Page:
Journal or Book Title
Despite evidence for biological control in North America, outbreaks of the invasive soybean aphid, Aphis glycines Matsumura (Hemiptera: Aphididae), continue to occur on soybean (Glycine max L. Merr.). Our objectives were to determine whether natural enemies delay aphid establishment and limit subsequent population growth and whether biological control can be improved by altering the within-field habitat. We hypothesized that a living mulch would increase the abundance of the aphidophagous community in soybean and suppress A. glycines establishment and population growth. We measured natural enemy and A. glycines abundance in soybean grown with and without an alfalfa (Medicago sativa L.) living mulch. Soybean grown with an alfalfa living mulch had 45% more natural enemies and experienced a delay in A. glycinesestablishment that resulted in lower peak populations. From our experiments, we concluded that the current natural enemy community in Iowa can delay A. glycines establishment, and an increase in aphidophagous predator abundance lowered the rate ofA. glycines population growth preventing economic populations (i.e., below the current economic threshold) from occurring. Incorporation of a living mulch had an unexpected impact on A. glycines population growth, lowering the aphids’ intrinsic rate of growth, thus providing a bottom-up suppression of A. glycines. We suggest future studies of living mulches or cover crops for A. glycines management should address both potential sources of suppression. Furthermore, our experience suggests that more consistent biological control of A. glycines may be possible with even partial resistance that slows but does not prevent reproduction.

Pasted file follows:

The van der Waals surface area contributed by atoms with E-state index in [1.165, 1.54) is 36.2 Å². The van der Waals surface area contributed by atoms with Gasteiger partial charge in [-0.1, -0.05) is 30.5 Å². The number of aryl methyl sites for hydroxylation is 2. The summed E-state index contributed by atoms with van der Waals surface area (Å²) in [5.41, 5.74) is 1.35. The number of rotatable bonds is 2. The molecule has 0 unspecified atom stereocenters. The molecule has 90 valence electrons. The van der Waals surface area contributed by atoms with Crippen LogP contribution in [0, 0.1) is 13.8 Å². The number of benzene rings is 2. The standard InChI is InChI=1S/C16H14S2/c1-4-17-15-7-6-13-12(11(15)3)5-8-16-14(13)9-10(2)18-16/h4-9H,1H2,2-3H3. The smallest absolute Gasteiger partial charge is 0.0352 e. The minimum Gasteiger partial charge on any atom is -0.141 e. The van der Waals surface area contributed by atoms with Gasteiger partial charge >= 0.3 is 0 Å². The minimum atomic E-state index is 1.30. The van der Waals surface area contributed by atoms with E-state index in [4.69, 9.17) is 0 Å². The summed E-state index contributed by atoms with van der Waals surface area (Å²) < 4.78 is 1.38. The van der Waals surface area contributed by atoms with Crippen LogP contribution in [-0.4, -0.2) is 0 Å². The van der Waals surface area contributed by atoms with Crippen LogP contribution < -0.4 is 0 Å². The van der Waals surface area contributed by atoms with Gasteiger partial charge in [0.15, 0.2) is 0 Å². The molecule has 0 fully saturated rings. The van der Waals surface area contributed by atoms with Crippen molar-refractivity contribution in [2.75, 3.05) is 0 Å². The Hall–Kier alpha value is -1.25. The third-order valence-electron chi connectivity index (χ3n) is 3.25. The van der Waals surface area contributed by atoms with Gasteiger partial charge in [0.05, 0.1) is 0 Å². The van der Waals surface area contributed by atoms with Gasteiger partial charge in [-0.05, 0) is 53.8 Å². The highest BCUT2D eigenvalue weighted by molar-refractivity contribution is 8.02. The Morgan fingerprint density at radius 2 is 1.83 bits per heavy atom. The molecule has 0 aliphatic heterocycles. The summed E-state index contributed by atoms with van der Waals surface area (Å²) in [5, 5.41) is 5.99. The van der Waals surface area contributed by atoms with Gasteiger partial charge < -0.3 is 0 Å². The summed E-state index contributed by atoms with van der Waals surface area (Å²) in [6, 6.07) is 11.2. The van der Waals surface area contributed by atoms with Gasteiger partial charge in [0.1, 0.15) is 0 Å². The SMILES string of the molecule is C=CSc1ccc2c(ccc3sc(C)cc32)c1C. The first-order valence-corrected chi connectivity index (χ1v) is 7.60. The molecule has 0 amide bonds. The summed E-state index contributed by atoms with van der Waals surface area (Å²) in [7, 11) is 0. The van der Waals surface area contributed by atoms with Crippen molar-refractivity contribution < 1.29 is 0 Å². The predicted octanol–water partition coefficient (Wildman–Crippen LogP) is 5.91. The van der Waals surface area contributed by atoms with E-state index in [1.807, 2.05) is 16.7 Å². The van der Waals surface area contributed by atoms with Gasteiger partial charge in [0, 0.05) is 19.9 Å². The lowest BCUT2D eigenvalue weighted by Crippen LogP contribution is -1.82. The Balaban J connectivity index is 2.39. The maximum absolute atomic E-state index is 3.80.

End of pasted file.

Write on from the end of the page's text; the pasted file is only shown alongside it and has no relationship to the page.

This article is the copyright property of the Entomological Society of America and may not be used for any commercial or other private purpose without specific written permission of the Entomological Society of America.
Entomological Society of America
Schmidt, Nicholas; O'Neal, Matthew E.; and Singer, Jeremy, "Alfalfa Living Mulch Advances Biological Control of Soybean Aphid" (2007). Entomology Publications. 11.